Nice Hit!: You Can Play Baseball

Nice Hit!: You Can Play Baseball

by Nick Fauchald, Bill Dickson
     
 

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A brief introduction to the game of baseball as intended to be played by children.  See more details below

Overview

A brief introduction to the game of baseball as intended to be played by children.

Editorial Reviews

Children's Literature
What child does not want to learn how to play baseball? It is Saturday and a big game is scheduled. The "You" in the book actually refers to whoever is reading this book at the time. What a clever way to draw both boys and girls into the story. In fact, the baseball team is comprised of both boys and girls...how refreshing. An excerpt from the story: "You get to bat first, so you put on your helmet. Here comes the pitch. You swing at it. WHACK! You hit the ball past the third baseman. You drop the bat and run to first base. You are..." When using baseball vocabulary, Fauchald incorporates a yellow block at the bottom of the page where the explanation of that term is given in a child friendly manner. I can't say enough about the illustrations. They are entertaining, colorful, vivid, and depict exactly how to play the game. Included in the back of the book, is a layout of a baseball field, fun facts, a short glossary, a list of similar books, and step-by-step instructions on connecting to Fact Hound on the Web. The author manages to write both a nonfiction and fiction book at the same time—a unique style. This is an excellent choice for any young child who is interested in learning to play baseball. It is also a great read-a-loud book. 2004, Picture Window Books, Ages 4 to 8.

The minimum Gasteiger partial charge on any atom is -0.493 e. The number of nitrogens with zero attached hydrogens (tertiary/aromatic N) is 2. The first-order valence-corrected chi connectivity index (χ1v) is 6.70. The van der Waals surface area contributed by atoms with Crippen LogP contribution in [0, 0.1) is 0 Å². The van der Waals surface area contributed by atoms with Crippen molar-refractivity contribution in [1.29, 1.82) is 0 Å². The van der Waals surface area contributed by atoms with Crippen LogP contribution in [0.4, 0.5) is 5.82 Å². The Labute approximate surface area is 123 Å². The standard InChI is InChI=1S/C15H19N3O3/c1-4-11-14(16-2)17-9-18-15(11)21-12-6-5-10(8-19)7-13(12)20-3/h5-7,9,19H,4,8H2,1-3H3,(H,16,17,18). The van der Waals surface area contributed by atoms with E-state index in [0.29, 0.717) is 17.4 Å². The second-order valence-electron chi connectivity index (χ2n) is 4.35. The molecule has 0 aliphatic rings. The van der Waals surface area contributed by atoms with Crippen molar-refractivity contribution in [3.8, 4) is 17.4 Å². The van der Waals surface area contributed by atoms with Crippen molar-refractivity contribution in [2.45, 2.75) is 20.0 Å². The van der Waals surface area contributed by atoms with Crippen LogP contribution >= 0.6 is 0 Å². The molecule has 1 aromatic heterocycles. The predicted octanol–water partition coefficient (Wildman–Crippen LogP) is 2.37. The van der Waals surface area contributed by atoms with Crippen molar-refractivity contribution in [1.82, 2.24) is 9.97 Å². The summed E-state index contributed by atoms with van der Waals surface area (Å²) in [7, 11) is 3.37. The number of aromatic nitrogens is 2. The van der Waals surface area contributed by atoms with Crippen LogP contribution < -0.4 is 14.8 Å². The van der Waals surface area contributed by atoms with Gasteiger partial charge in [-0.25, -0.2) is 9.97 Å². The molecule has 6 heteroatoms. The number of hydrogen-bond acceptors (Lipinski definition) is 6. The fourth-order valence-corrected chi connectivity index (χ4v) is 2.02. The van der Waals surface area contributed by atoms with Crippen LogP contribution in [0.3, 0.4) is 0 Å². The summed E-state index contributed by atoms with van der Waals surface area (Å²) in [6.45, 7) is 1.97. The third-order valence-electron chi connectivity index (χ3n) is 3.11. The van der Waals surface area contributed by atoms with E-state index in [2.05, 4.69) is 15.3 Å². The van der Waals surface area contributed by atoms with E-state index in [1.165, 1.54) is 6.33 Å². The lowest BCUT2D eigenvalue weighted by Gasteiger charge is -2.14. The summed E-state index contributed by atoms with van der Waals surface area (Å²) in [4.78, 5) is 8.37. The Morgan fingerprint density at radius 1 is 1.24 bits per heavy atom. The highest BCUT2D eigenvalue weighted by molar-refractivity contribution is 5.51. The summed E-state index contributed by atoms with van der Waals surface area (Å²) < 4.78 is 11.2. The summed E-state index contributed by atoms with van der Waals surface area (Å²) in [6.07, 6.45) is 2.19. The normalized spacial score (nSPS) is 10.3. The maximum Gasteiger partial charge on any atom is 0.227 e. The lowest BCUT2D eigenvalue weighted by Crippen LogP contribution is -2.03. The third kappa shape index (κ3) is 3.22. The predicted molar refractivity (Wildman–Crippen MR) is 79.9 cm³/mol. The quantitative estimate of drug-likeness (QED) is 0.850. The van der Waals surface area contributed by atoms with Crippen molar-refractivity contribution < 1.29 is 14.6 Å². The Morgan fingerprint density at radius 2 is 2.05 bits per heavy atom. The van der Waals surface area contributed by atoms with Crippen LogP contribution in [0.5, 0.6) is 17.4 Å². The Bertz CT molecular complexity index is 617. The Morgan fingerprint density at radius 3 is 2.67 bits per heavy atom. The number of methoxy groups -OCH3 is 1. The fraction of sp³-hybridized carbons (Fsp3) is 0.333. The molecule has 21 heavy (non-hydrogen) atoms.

—Kathie M. Josephs

Product Details

ISBN-13:
9781404805101
Publisher:
Capstone Press
Publication date:
01/01/2004
Series:
Game Day Series
Pages:
24
Product dimensions:
9.70(w) x 9.50(h) x 0.10(d)
Age Range:
5 - 8 Years

Meet the Author

New York-based Nick Fauchald is the author of numerous children books. He helped create the magazine Every Day with Rachael Ray and has been an editor at Food & Wine and Wine Spectator magazines. Nick attended the French Culinary Institute in Manhattan and has worked with some of the world's best chefs. However, he still thinks kids are the most fun to cook with.

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